A few years ago, if you’d asked me about pilgrimages, I would have had to dig back into history. The word pilgrimage seemed archaic, more appropriate for Chaucer than the twenty-first century, and carrying a backpack for days wasn’t my thing.
After I fell in love with the Camino de Santiago, though, the Baader-Meinhof Phenomenon* kicked in, and suddenly people were talking about spiritual or historical pilgrimage walks all over the world.
I know a guy who’s helping to organize a new “contemplative trail” called the Camino Salvado in Australia.
These are different than the traditional long-distance hiking trails that seem to wind across every beautiful place in the world (though some of them sound pretty spectacular, too). Pilgrimage trails, I came to understand, are journeys bound to the spiritual history of a place, and established for the mind as well as the body.
Now, it seems, we can add a new one to the list. According to this article in Backpacker Magazine, America is now the host of a 200-mile “interfaith pilgrimage trail” in Montana, created for “grieving, healing, and honoring life’s major transitions.”
It’s called The Sacred Door Trail.
According to Backpacker writer Elisabeth Kwak-Hefferan:
Inspired by a hike on Spain’s Camino de Santiago, in 2009 Weston started piecing together existing trails (including part of the CDT) into a loop route with the help of a coalition of local faith-based and indigenous groups. The trail officially “opened” in 2012 with a multi-faith ceremony, as well as a guidebook and website. But unlike many of the most famous pilgrimage sites—such as the Camino or the Hajj to Mecca—this trail is explicitly nondenominational. And it gets its sacredness not from the grave of an apostle or footprints of a prophet, but basically because Weston declared it so.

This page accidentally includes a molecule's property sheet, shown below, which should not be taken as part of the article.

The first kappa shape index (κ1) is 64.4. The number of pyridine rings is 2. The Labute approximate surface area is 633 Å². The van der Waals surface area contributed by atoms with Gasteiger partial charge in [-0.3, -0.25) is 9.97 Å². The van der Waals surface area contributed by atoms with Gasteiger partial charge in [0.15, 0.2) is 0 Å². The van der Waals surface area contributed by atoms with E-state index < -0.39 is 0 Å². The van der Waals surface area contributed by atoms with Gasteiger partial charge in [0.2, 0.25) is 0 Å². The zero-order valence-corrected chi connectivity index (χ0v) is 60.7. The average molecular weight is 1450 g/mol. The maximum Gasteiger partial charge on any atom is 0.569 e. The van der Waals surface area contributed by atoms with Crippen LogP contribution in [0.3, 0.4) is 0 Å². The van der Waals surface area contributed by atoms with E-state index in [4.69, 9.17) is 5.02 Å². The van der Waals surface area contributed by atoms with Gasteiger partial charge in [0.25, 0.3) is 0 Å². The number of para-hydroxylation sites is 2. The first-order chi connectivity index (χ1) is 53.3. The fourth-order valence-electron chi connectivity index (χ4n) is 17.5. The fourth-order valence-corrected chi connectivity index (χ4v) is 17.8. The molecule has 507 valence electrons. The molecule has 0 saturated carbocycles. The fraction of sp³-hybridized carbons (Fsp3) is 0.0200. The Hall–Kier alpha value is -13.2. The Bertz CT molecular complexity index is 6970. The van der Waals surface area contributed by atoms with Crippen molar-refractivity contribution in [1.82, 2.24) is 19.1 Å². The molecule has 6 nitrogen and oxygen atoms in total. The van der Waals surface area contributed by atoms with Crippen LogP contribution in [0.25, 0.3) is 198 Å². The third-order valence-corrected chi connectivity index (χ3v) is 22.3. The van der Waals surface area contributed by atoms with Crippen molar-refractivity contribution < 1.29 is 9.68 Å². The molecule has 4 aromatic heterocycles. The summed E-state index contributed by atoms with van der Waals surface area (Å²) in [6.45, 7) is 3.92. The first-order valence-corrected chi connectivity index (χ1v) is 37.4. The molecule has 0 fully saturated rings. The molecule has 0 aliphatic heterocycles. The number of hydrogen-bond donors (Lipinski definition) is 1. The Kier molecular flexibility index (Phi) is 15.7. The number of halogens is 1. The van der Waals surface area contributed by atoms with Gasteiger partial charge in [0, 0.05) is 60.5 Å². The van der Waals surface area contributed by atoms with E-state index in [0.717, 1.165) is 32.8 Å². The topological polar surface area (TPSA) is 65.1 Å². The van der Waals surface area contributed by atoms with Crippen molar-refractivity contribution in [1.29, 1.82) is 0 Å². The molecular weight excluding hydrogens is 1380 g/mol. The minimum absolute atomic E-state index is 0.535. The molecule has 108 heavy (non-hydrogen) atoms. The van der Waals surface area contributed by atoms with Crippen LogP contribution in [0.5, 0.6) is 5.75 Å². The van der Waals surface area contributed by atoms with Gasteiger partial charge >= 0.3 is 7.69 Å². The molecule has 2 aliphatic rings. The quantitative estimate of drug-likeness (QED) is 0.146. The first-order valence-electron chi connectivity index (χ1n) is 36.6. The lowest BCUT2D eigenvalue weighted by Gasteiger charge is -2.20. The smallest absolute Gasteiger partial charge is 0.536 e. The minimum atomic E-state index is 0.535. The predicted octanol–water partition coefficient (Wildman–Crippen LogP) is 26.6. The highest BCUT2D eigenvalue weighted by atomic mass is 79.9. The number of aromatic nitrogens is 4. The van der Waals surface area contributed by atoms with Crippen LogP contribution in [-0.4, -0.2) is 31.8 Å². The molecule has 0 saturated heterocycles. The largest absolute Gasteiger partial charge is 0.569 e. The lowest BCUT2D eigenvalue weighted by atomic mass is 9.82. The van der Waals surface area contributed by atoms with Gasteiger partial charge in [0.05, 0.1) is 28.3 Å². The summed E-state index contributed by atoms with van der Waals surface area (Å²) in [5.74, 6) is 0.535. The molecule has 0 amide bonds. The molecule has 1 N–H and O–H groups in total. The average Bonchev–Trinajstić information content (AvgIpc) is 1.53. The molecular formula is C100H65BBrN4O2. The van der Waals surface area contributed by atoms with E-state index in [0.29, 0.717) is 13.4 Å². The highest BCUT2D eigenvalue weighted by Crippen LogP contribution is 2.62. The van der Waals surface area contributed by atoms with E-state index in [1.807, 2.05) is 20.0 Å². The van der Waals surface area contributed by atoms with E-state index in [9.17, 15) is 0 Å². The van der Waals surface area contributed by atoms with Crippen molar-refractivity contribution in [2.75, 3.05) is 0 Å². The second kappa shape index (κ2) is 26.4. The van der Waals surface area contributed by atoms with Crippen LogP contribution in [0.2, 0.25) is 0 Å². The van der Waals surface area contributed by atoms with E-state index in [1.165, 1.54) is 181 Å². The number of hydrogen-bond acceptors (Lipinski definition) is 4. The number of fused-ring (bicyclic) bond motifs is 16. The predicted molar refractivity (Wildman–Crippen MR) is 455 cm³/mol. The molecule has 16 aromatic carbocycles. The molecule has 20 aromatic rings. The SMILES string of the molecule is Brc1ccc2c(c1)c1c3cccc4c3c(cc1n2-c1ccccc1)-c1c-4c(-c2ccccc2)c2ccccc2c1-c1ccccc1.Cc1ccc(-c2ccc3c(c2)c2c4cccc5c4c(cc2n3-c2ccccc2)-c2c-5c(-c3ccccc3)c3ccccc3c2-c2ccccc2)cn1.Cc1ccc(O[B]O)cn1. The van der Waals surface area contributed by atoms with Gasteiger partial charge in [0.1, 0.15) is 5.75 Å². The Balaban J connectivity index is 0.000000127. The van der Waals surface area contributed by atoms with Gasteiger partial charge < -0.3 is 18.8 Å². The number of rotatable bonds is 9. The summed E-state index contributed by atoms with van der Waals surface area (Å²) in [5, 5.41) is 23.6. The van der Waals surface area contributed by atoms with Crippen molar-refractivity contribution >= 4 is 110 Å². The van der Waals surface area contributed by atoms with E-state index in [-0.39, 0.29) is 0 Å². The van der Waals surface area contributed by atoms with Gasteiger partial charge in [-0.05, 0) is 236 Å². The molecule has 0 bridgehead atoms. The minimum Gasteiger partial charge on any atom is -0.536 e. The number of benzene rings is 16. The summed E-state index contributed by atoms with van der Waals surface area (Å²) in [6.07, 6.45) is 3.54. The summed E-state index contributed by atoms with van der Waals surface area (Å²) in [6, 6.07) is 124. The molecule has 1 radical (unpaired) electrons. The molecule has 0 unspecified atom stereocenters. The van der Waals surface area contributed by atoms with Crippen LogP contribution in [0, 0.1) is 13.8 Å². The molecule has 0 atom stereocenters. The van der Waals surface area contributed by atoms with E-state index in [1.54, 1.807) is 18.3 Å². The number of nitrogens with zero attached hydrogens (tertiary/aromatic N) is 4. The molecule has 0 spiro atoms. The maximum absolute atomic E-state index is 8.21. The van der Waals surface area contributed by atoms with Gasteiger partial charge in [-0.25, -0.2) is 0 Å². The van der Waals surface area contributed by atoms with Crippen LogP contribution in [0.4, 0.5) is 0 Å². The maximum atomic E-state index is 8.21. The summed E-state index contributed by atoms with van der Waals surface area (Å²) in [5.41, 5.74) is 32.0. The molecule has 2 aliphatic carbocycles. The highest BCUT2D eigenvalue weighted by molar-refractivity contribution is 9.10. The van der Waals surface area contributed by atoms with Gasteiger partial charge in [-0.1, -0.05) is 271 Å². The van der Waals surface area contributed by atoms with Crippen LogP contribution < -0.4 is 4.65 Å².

Which, to be fair, strikes me as quintessentially American. The Sacred Door Trail appears to be a melting pot of ideas, derived and adapted from the histories and cultures of others but without a unique origin story. There’s no destination; the trail is a loop. It draws its spiritual authority from its own self-determination. It is a pilgrimage trail because it says it is a pilgrimage trail.
Does that count? What makes something a pilgrimage? I’ll leave that to others to decide.
Because there’s something else The Sacred Door Trail lacks: beds and bathrooms. This is a camping trip, at its core more like the AT or Pacific Crest (or, by distance, the Sunshine Coast Trail in BC) than the cultural trips of other continents.
And there are some things I’m loathe to give up, even for an inward exploration of self and beliefs.
I may be in the minority, though. According to The Sacred Door Trail’s Facebook page, they received so much attention after the Backpacker article came out, that they ran out of hiking guides.
What do you think? Would you walk The Sacred Trail? What appeals to you, and what doesn’t?
*Baader-Meinhof Phenomenon: “when the thing you’ve just noticed, experienced or been told about suddenly crops up constantly. It gives you the feeling that out of nowhere, pretty much everyone and their cousin are talking about the subject — or that it is swiftly surrounding you.”